Image Credit: YouTube
YouTube announced a few new monetization features for Shorts that will shift the entire short-form video industry.
In a recent piece celebrating $6 billion paid to the music industry over the past year, YouTube said in a blog “In addition to our $100M Shorts Fund, we’re creating long-term monetization solutions for Shorts, and we’ll have more to share on this soon.” This is finally happening, which is great news for short-form video creators.
While most short-form platforms include some sort of creator fund initiative, these are far from career building monetization options, even for the largest creators. Payments amounts can vary massively, with no real views-to-dollar ratio. Not to mention the backwards way that a set fund actually leads to creators making less money the more popular the app becomes, as described by Hank Green here. For these reasons, many of the top influencers on TikTok make the majority of their money off-platform. This could be sponsorship offers, music deals, acting roles, etc.
We’ve been waiting for TikTok, Instagram Reels or YouTube Shorts to implement a proper monetization system similar to YouTube’s Partner Program, where creators are paid based on the amount of engagement their video receives via ads.
YouTube Shorts monetization
YouTube Shorts will be part of the YouTube Partner Program early next year. In the next few months, YouTube will figure out exactly how to pay creators. Where YPP revenue is based on the number of views an ad before a video receives, YouTube Shorts ads aren’t placed before every video. Much like the pro-rata system used by music streaming services, YouTube will pool together the entire ad-revenue made on the service and split this between all monetizing Shorts, based on the number of views. We are yet to find out how YouTube will define a view. For example, will YouTube pay for a video that is swiped away half way through, or pay the original creator for a duet/remix of their video?
YouTube are flipping the 55/45 split from the usual YPP share. Creators keep 45% of the revenue (after music rightsholder take their cut), regardless of whether the creator uses music. This system will replace the Shorts Fund. YouTube expect the majority of creators to make more money under the new model.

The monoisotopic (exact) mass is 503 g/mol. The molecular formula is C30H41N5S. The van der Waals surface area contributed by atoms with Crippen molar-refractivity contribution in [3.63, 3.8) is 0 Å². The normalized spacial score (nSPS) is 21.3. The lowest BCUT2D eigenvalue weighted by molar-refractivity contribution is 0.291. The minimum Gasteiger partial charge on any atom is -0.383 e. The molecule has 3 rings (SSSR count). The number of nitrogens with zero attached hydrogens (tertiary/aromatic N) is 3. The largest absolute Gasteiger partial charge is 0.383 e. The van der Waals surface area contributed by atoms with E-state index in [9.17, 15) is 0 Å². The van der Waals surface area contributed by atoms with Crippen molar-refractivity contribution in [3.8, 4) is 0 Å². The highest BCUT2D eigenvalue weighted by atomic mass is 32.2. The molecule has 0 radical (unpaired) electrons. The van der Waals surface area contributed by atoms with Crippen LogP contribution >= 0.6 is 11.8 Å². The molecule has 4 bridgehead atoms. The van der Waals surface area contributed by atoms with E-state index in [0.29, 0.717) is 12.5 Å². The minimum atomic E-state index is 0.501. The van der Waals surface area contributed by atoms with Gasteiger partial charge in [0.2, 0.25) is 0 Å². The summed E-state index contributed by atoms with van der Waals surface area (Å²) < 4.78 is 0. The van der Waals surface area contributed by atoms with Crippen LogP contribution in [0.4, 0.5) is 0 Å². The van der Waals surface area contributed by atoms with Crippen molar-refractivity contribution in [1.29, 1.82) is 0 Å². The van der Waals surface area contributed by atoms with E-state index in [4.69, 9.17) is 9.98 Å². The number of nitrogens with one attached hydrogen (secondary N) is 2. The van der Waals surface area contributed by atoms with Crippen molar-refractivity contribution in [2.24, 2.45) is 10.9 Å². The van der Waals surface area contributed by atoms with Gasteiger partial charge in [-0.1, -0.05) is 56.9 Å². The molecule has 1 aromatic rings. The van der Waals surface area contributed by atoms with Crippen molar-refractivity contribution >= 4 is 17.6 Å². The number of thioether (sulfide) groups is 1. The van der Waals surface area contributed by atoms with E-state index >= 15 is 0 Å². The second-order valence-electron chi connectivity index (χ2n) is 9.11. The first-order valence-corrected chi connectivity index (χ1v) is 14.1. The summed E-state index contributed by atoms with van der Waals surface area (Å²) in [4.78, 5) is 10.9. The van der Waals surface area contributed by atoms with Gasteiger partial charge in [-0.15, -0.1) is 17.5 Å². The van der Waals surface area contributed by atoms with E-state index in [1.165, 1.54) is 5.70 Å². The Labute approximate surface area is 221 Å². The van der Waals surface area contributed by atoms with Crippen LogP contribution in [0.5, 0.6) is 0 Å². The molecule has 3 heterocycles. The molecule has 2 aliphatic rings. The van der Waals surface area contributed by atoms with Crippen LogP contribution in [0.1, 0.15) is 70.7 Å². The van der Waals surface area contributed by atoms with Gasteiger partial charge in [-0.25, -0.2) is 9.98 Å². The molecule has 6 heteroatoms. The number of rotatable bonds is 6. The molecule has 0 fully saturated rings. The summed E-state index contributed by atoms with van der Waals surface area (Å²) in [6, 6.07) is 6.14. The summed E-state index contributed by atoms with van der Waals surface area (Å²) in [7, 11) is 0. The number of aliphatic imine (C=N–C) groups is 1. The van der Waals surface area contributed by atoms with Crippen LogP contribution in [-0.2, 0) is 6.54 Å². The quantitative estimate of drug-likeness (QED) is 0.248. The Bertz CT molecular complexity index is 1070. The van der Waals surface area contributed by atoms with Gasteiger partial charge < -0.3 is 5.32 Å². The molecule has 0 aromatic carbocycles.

New YPP Threshold
YouTube launched YouTube Partner Program in 2007. In the past three years, YPP has paid out $50 billion to 2 million monetizing creators, artists and media companies. YouTube hopes to expand the program to 3 million creators by the end of 2023, by introducing a new threshold option for Shorts creators.
Currently creators must have at least 1,000 subscribers and 4,000 watch hours in the past 12 months. This model does not suit Shorts-first creators as the 4,000 watch hours do not include Shorts views, not to mention hours being a poor metric for Shorts views.
YouTube are introducing a new threshold option in 2023: 1,000 subscribers and 10 million Shorts views in the last 90 days. Once creators are in the program, they will receive all of the usual benefits of YPP, including ads on long-form videos.
Making Money on YouTube Outside of YPP
Those that don’t qualify for the program under either model will still be able to make money on YouTube with long-form content, YouTube Shorts and live streams, via Super Thanks, Super Chat, Super Stickers and channel memberships.
YouTube’s tipping feature Super Thanks will be available to a limited group of Shorts creators in autumn 2022, expanding access in the first half of 2023. We are unsure what the requirements will be, but they are reportedly much lower than YPP. These are important tools for those starting to see engagement on Shorts.
More details like how to apply for YPP under the new model and how to turn on monetization for Shorts will come in early 2023.
YouTube has also just announced big changes to videos that use licensed music outside of Shorts, with Creator Music allowing creators to use commercial music and keep a percentage of the revenue.
Today YouTube Shorts sees 30 billion views a day from 1.5 billion monthly logged-in users. If successful, these monetization features could lead to YouTube becoming a true rival to TikTok, with YouTube becoming the all-in-one video platforms for creators looking to make a living.